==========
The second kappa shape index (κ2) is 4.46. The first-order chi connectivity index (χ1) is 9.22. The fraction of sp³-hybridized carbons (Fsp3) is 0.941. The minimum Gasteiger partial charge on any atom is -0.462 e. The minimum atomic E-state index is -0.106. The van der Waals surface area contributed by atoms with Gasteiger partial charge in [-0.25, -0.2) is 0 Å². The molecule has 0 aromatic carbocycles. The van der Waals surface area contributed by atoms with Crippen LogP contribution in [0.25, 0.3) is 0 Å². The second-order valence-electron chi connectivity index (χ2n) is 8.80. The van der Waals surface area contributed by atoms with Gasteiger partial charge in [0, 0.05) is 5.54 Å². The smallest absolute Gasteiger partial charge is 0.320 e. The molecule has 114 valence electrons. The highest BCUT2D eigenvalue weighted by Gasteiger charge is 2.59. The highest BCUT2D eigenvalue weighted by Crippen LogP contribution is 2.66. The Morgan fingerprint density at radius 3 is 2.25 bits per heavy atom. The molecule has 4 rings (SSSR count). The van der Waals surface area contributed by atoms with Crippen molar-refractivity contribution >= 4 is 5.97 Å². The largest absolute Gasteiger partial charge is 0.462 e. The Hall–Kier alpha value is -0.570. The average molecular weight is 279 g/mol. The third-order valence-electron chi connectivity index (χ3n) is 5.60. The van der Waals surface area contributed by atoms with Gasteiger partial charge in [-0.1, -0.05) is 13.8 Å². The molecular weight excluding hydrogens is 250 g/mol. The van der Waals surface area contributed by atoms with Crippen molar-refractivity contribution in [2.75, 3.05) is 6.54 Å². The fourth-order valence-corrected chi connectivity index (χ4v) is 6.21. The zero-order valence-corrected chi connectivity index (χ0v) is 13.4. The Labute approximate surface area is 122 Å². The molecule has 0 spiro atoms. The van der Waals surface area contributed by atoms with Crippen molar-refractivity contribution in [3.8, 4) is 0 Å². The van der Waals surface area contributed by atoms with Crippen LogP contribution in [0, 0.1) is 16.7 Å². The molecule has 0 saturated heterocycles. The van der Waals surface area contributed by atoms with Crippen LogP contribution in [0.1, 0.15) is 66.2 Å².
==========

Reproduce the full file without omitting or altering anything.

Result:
The second kappa shape index (κ2) is 4.46. The first-order chi connectivity index (χ1) is 9.22. The fraction of sp³-hybridized carbons (Fsp3) is 0.941. The minimum Gasteiger partial charge on any atom is -0.462 e. The minimum atomic E-state index is -0.106. The van der Waals surface area contributed by atoms with Gasteiger partial charge in [-0.25, -0.2) is 0 Å². The molecule has 0 aromatic carbocycles. The van der Waals surface area contributed by atoms with Crippen LogP contribution in [0.25, 0.3) is 0 Å². The second-order valence-electron chi connectivity index (χ2n) is 8.80. The van der Waals surface area contributed by atoms with Gasteiger partial charge in [0, 0.05) is 5.54 Å². The smallest absolute Gasteiger partial charge is 0.320 e. The molecule has 114 valence electrons. The highest BCUT2D eigenvalue weighted by Gasteiger charge is 2.59. The highest BCUT2D eigenvalue weighted by Crippen LogP contribution is 2.66. The Morgan fingerprint density at radius 3 is 2.25 bits per heavy atom. The molecule has 4 rings (SSSR count). The van der Waals surface area contributed by atoms with Crippen molar-refractivity contribution >= 4 is 5.97 Å². The largest absolute Gasteiger partial charge is 0.462 e. The Hall–Kier alpha value is -0.570. The average molecular weight is 279 g/mol. The third-order valence-electron chi connectivity index (χ3n) is 5.60. The van der Waals surface area contributed by atoms with Gasteiger partial charge in [-0.1, -0.05) is 13.8 Å². The molecular weight excluding hydrogens is 250 g/mol. The van der Waals surface area contributed by atoms with Crippen molar-refractivity contribution in [2.75, 3.05) is 6.54 Å². The fourth-order valence-corrected chi connectivity index (χ4v) is 6.21. The zero-order valence-corrected chi connectivity index (χ0v) is 13.4. The Labute approximate surface area is 122 Å². The molecule has 0 spiro atoms. The van der Waals surface area contributed by atoms with Crippen molar-refractivity contribution in [3.8, 4) is 0 Å². The van der Waals surface area contributed by atoms with Crippen LogP contribution in [0, 0.1) is 16.7 Å². The molecule has 0 saturated heterocycles. The van der Waals surface area contributed by atoms with Crippen LogP contribution in [0.1, 0.15) is 66.2 Å².